Hypocalcemic effect of zoledronic acid or other bisphosphonates may contribute to their antiangiogenic properties
ABSTRACT Bisphosphonates, effectively used for metastatic bone disease and hypercalcemia, may evidentially have antiangiogenic properties. However, mechanism(s) of antiangiogenic effects of bisphosphonates are not fully understood. Their most pronounced effect is on metabolism of calcium, which is a main point of intersection for many distinct molecular signaling pathways that promote and modulate angiogenesis. An elevation of Ca(2+) plays a role in the mitogenic and secretory effects of growth factors. Some preclinical clues imply that antiangiogenic effects of bisphosphonates are related to its well-known hypocalcemic activity. Consequently, it may not be right to routinely recommend vitamin D and calcium supplementation to correct hypocalcemia unless it is symptomatic.
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ABSTRACT: This study tested the effects of bisphosphonates (BPs) on the suppressor of cytokine signaling 3 (SOCS3) protein in macrophages. SOCS3 has been shown to regulate cell differentiation and survival; however, its potential role in mediating the effects of BPs has not been explored. The cell viability of murine RAW 267.4 macrophages was assessed after culturing with control medium or media containing increasing concentrations of 2 BPs (ibandronate or clodronate) for 24, 48, and 72 hours. The phosphorylation status of signal transducer and activator of transcription 3 (STAT3) and the expression of SOCS3 protein levels were determined by Western blot analysis. In control cultures, STAT3 phosphorylation and STAT3 and SOCS3 protein levels increased within 5 minutes after the addition of fresh medium. This increase was inhibited in cultures treated with both BPs. Macrophage cell viability also decreased after BP treatment. These data demonstrate that, in addition to their effects on macrophage viability, BPs can decrease STAT3 and SOCS3 expression, which are important modulators of immune responses and bone homeostasis.Oral Surgery, Oral Medicine, Oral Pathology, Oral Radiology, and Endodontology 02/2011; 111(2):196-204. DOI:10.1016/j.tripleo.2010.09.068 · 1.46 Impact Factor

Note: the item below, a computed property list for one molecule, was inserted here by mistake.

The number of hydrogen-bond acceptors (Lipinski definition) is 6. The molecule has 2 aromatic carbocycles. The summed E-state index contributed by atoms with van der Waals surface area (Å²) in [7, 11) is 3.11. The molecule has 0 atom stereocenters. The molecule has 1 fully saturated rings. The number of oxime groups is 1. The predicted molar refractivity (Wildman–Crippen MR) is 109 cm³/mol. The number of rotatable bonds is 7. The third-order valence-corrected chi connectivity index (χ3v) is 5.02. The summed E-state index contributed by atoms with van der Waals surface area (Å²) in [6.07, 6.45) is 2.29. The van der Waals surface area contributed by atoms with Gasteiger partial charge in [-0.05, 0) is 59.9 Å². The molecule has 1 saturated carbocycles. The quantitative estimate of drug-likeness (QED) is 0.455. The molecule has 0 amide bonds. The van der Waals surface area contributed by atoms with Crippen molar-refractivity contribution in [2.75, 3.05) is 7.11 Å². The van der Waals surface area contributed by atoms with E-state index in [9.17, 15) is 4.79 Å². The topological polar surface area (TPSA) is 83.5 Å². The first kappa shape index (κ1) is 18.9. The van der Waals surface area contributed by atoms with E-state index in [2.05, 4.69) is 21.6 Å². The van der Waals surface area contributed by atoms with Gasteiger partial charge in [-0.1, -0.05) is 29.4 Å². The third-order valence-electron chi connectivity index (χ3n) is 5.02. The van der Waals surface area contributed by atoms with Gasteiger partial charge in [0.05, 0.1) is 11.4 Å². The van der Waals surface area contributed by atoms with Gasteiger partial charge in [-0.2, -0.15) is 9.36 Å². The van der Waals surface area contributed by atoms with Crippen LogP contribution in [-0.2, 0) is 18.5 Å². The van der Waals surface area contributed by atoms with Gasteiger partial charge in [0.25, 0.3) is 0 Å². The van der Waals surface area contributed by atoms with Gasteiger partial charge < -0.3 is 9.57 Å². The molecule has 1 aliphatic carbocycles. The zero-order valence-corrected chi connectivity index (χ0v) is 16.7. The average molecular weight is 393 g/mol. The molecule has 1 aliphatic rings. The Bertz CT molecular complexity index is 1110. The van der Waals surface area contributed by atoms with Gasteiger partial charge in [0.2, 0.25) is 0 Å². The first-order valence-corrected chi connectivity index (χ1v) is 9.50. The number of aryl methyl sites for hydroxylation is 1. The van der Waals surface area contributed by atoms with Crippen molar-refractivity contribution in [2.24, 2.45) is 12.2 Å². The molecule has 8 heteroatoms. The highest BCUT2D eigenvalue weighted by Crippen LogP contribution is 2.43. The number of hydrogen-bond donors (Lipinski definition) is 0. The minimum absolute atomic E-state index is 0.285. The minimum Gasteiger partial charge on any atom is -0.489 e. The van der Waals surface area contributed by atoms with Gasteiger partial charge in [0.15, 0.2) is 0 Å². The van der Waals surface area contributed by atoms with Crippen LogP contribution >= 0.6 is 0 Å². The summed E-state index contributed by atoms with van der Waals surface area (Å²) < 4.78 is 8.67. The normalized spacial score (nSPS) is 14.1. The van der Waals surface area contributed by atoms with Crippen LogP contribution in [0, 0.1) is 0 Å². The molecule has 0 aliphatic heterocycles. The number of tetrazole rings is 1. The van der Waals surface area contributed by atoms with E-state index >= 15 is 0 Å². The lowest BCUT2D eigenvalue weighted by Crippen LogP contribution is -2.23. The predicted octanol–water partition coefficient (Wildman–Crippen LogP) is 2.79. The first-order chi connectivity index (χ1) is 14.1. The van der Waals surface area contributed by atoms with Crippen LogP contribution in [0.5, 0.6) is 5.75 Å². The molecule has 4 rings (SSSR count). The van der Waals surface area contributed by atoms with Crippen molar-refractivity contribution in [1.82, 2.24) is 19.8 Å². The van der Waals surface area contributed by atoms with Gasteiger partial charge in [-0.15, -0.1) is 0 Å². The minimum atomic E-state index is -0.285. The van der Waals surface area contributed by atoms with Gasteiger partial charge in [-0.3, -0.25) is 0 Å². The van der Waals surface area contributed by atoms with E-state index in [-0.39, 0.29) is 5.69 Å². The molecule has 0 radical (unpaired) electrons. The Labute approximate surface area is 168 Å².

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ABSTRACT: Bone metastasis are a frequent complication of cancer, occurring in up to 70% of patients with advanced breast or prostate cancer. The consequences of bone metastasis are often devastating. Osteolytic metastasis can cause different kinds of skeletal related events including severe pain, pathologic fractures, life-threatening hypercalcemia, spinal cord compression, and other nerve-compression syndromes. These skeletal-related events are the result of the resorption of mineralized bone by osteoclasts. Bisphosphonates are synthetic analogues of naturally occurring pyrophosphate compounds that inhibit bone resorption. Potent bisphosphonates, pamidronate and, more importantly zoledronic acid may cause hypocalcemia, but mostly asymptomatic, mild, transient in most cases. Sufficient calcium and vitamin D intake needs to be ensured in patients with malignancy who have borderline or low levels of calcium when commencing treatment with bisphosphonates. Vitamin D itself induce the formation of osteoclasts by increasing the expression of RANKL on marrow stromal cells. Local calcium also promotes tumor growth and the production of parathyroid hormone-related peptide which in turn stimulates bone resorption. Vitamin D and calcium supplementation during bisphosphonate administration for the purpose of elimination of the side effects related to hypocalcemia in patients with bone metastasis may increase the bone resorption and decrease the efficacy of bisphosphonates. Therefore, vitamin D and calcium supplementation must not be routinely recommended during bisphosphonate administration.Medical Hypotheses 02/2004; 63(6):1010-3. DOI:10.1016/j.mehy.2004.04.022 · 1.15 Impact Factor
Article: Additional Reading: Bisphosphonates